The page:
HPE has announced Optane caching for its 3PAR arrays and this makes them chew through Oracle database workloads faster.
According to HPE, “92% of all 3PAR install base reads and writes are met below 1 millisecond”. Some 72 per cent are dealt with in 0.25ms (250μs).
HPE is using Intel NVMe-accessed Intel Optane drives, which form a persistent memory pool and are addressed with Load/Store memory semantics instead of the slower storage stack Reads and Writes used in storage drive accesses.
HPE calls this Memory-Driven Flash (MDF), with caches filled with transient hot data, metadata, or used as a storage tier for hot data.
Intel’s Optane drives use 3D XPoint media which has a 7-10μs latency – faster than flash SSDs’ 75-120μs. With a 3PAR 3D XPoint, cache average latency is reduced by 50 per cent and 95 per cent of IOs are serviced within 300μs.
HPE says this is an example of a memory-centric compute fabric design, with multiple CPUs accessing a central memory pool, thereby bringing storage closer to compute and increasing the workload capability of a set of servers.
You may think that’s a bit of a stretch from adding Optane caches to a shared external array with dual controllers. To be truly memory-centric, HPE should surely add Optane SCM to HPE servers, and then aggregate the Optane SCM between the servers.
In the meantime the company uses Optane as storage class memory (SCM) in 3PAR array controllers to deliver more data accesses faster in response to requests coming in across iSCSI or Fibre Channel networks.
HPE has benchmarked the set-up in an Oracle environment, using a 3PAR 9450 array equipped with 3TB of Optane capacity and 4 x 750GB XPoint drives. The workload was Oracle Swingbench (sales order entry) and the 3PAR box linked across 16Gbit/s Fibre Channel (FC) to a 2-blade HP Synergy composable system servicing four OLTP workloads.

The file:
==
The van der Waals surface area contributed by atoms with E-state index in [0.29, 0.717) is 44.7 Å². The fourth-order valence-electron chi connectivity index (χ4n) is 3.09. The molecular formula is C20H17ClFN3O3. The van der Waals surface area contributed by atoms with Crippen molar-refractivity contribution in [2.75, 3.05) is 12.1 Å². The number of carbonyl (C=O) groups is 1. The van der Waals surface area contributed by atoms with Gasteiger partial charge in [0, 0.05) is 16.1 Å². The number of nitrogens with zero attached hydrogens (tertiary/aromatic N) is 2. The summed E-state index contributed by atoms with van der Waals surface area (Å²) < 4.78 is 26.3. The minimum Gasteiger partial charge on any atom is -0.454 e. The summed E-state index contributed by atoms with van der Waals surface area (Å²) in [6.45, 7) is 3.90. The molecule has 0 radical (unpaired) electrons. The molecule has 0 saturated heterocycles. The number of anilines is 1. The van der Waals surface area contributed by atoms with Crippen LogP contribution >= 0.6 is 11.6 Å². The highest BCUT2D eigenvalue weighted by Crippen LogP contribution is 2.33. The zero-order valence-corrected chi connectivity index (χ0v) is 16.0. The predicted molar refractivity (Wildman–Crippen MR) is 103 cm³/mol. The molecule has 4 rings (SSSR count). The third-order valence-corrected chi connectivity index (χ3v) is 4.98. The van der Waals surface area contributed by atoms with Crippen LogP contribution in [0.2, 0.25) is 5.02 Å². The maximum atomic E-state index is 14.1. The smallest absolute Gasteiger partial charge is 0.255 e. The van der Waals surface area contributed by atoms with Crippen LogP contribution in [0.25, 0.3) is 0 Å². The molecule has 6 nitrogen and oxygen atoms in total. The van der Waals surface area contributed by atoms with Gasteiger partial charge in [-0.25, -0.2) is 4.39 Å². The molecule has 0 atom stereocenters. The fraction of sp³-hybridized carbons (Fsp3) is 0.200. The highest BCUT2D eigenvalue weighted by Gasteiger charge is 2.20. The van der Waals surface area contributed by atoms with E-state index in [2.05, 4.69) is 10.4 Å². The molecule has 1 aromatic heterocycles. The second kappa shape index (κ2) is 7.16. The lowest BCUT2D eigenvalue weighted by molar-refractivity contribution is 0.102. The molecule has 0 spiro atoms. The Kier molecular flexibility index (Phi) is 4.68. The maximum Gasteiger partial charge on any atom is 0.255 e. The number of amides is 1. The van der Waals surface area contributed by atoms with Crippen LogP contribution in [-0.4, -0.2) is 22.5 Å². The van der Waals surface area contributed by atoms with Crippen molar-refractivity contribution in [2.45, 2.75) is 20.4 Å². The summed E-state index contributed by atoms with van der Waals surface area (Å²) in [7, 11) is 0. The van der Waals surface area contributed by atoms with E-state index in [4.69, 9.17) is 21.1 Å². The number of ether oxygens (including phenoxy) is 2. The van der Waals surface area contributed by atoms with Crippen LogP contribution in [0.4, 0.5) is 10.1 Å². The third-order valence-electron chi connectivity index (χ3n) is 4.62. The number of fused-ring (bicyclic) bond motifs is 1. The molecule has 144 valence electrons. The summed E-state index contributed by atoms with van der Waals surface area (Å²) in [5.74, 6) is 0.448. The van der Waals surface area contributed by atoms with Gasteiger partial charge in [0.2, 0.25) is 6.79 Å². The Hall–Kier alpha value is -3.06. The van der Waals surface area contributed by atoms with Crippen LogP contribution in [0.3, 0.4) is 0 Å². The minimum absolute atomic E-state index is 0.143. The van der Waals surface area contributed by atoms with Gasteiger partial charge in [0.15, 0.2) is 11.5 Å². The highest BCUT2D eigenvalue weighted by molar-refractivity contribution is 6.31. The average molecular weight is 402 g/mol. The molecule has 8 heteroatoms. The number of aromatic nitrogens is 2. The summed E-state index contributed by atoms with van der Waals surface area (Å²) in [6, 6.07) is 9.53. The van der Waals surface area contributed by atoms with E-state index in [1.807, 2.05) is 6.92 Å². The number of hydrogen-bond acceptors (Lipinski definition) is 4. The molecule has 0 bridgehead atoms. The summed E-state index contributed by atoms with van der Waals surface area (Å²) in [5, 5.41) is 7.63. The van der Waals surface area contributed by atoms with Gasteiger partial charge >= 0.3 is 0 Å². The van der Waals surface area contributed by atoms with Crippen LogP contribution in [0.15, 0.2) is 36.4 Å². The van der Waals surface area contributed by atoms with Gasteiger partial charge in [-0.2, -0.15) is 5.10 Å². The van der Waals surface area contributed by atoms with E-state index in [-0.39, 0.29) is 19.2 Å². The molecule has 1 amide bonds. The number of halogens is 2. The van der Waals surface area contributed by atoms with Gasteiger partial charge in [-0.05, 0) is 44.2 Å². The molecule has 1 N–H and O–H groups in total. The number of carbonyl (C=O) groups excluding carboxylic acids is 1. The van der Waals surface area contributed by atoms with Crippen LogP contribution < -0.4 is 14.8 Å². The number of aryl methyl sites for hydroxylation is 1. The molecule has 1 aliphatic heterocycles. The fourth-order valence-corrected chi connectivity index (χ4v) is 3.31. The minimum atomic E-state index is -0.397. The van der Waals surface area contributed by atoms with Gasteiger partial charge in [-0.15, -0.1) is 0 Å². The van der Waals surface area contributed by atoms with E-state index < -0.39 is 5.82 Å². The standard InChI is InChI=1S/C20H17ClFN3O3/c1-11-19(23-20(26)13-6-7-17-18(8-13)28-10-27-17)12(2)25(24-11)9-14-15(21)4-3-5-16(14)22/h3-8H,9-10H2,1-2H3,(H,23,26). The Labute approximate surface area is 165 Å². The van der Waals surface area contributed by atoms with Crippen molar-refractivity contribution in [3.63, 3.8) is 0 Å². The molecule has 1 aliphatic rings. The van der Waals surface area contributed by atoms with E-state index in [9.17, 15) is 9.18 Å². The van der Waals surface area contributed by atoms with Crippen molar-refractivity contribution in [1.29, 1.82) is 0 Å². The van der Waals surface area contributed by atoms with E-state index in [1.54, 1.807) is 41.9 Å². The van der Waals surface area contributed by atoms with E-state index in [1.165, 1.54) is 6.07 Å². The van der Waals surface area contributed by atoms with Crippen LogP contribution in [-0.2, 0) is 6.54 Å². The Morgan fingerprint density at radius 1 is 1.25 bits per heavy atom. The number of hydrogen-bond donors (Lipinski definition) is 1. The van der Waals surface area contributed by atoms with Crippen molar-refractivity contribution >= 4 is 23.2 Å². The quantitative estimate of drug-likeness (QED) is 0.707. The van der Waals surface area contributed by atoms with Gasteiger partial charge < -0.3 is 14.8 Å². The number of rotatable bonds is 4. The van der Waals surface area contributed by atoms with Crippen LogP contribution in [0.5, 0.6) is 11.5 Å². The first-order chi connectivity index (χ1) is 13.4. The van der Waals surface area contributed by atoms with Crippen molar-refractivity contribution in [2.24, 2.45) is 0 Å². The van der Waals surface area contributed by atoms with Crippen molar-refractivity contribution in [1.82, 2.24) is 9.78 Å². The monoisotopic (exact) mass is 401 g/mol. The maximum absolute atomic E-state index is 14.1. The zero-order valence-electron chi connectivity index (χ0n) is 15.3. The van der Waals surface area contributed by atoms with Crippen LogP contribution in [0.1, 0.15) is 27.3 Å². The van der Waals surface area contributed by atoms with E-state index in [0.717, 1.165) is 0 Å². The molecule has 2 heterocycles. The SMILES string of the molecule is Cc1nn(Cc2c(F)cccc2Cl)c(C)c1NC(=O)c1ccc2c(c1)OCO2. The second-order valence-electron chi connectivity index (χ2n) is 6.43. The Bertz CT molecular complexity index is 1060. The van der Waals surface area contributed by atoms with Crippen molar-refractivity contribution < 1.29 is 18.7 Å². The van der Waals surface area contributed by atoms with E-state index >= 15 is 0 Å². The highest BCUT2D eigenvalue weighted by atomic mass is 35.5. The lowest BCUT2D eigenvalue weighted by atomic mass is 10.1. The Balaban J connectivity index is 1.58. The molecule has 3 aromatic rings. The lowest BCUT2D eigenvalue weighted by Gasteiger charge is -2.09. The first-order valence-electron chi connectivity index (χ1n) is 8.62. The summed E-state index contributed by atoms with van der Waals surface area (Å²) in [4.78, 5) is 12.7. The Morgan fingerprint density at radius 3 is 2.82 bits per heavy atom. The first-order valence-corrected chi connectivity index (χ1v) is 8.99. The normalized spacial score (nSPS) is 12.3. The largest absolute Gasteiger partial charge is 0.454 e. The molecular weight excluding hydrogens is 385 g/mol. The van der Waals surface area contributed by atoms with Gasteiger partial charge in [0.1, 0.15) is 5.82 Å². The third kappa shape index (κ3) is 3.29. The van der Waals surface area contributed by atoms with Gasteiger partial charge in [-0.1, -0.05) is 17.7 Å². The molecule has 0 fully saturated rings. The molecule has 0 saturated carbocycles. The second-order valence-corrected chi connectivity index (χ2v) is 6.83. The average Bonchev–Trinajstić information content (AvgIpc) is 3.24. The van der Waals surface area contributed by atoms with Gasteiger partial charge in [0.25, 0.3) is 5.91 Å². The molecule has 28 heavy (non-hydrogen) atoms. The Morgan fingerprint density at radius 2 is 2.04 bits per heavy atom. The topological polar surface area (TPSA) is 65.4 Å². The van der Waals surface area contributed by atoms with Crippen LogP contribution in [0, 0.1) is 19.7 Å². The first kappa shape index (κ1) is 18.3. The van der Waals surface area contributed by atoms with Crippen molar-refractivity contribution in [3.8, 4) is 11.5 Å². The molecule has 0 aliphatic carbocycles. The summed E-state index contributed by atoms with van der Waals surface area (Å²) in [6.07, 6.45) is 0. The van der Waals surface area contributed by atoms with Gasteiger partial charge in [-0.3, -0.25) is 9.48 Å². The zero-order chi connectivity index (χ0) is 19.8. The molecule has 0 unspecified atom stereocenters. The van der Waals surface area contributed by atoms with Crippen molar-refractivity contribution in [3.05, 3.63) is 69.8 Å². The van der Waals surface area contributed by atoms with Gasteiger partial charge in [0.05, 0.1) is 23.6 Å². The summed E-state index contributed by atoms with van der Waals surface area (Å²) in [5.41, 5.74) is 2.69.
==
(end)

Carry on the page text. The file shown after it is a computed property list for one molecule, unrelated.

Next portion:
HPE recorded a 52 per cent lower port latency on the array, plus a 37 per cent lower user I/O wait time and 19 per cent lower database time. There was a 27 per cent increase in SQL select execution per second – meaning more database queries were run.
HPE says the lower user I/O wait time means a lower read transaction latency and reduced database time means more workloads are completed. The company suggests you could lower Oracle licensing costs or increase your Oracle workloads.
This is good but ….
A Broadcom document states that you could reduce Oracle 12c data warehouse workload query time by half with 32Gbit/s FC compared to 16Gbit/s FC. This suggests that upgrading the 3PAR 9450 to 32Gbit/s FC, and so cutting network transit time, would be more effective than using SCM.
A Lenovo document says you can get a 2.1x increase in IOPS by moving from Fibre Channel to NVMe over Fibre Channel; again getting a bigger performance boost than by using Optane SCM caching in the array.
in August 2016 an anonymous HPE blogger said NVMe-over-Fabrics with RDMA and FC was on the 3PAR roadmap. It isn’t here yet and surely it must be coming soon.